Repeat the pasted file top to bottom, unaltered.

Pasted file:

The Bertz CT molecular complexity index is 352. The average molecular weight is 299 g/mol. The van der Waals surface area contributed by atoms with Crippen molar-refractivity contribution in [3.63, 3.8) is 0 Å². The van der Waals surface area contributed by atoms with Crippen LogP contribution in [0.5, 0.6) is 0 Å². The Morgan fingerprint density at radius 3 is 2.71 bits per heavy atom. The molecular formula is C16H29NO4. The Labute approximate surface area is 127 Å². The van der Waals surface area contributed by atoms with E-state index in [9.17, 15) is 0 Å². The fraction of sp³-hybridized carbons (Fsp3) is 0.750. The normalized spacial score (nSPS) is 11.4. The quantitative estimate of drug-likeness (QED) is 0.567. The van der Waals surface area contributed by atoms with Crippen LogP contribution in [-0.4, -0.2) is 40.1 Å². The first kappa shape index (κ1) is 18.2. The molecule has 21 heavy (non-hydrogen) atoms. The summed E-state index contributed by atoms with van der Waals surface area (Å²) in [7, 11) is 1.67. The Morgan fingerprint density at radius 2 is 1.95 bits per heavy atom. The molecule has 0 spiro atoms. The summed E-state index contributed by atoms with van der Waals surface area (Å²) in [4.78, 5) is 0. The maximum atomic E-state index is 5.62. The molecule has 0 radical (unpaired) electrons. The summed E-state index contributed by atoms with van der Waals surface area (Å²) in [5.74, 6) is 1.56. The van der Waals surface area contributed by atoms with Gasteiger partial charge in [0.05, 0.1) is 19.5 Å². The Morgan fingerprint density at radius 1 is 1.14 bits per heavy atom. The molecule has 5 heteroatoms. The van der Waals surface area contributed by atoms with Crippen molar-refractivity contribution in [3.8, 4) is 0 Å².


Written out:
The Bertz CT molecular complexity index is 352. The average molecular weight is 299 g/mol. The van der Waals surface area contributed by atoms with Crippen molar-refractivity contribution in [3.63, 3.8) is 0 Å². The van der Waals surface area contributed by atoms with Crippen LogP contribution in [0.5, 0.6) is 0 Å². The Morgan fingerprint density at radius 3 is 2.71 bits per heavy atom. The molecular formula is C16H29NO4. The Labute approximate surface area is 127 Å². The van der Waals surface area contributed by atoms with E-state index in [9.17, 15) is 0 Å². The fraction of sp³-hybridized carbons (Fsp3) is 0.750. The normalized spacial score (nSPS) is 11.4. The quantitative estimate of drug-likeness (QED) is 0.567. The van der Waals surface area contributed by atoms with Crippen LogP contribution in [-0.4, -0.2) is 40.1 Å². The first kappa shape index (κ1) is 18.2. The molecule has 21 heavy (non-hydrogen) atoms. The summed E-state index contributed by atoms with van der Waals surface area (Å²) in [7, 11) is 1.67. The Morgan fingerprint density at radius 2 is 1.95 bits per heavy atom. The molecule has 0 spiro atoms. The summed E-state index contributed by atoms with van der Waals surface area (Å²) in [4.78, 5) is 0. The maximum atomic E-state index is 5.62. The molecule has 0 radical (unpaired) electrons. The summed E-state index contributed by atoms with van der Waals surface area (Å²) in [5.74, 6) is 1.56. The van der Waals surface area contributed by atoms with Gasteiger partial charge in [0.05, 0.1) is 19.5 Å². The Morgan fingerprint density at radius 1 is 1.14 bits per heavy atom. The molecule has 5 heteroatoms. The van der Waals surface area contributed by atoms with Crippen molar-refractivity contribution in [3.8, 4) is 0 Å².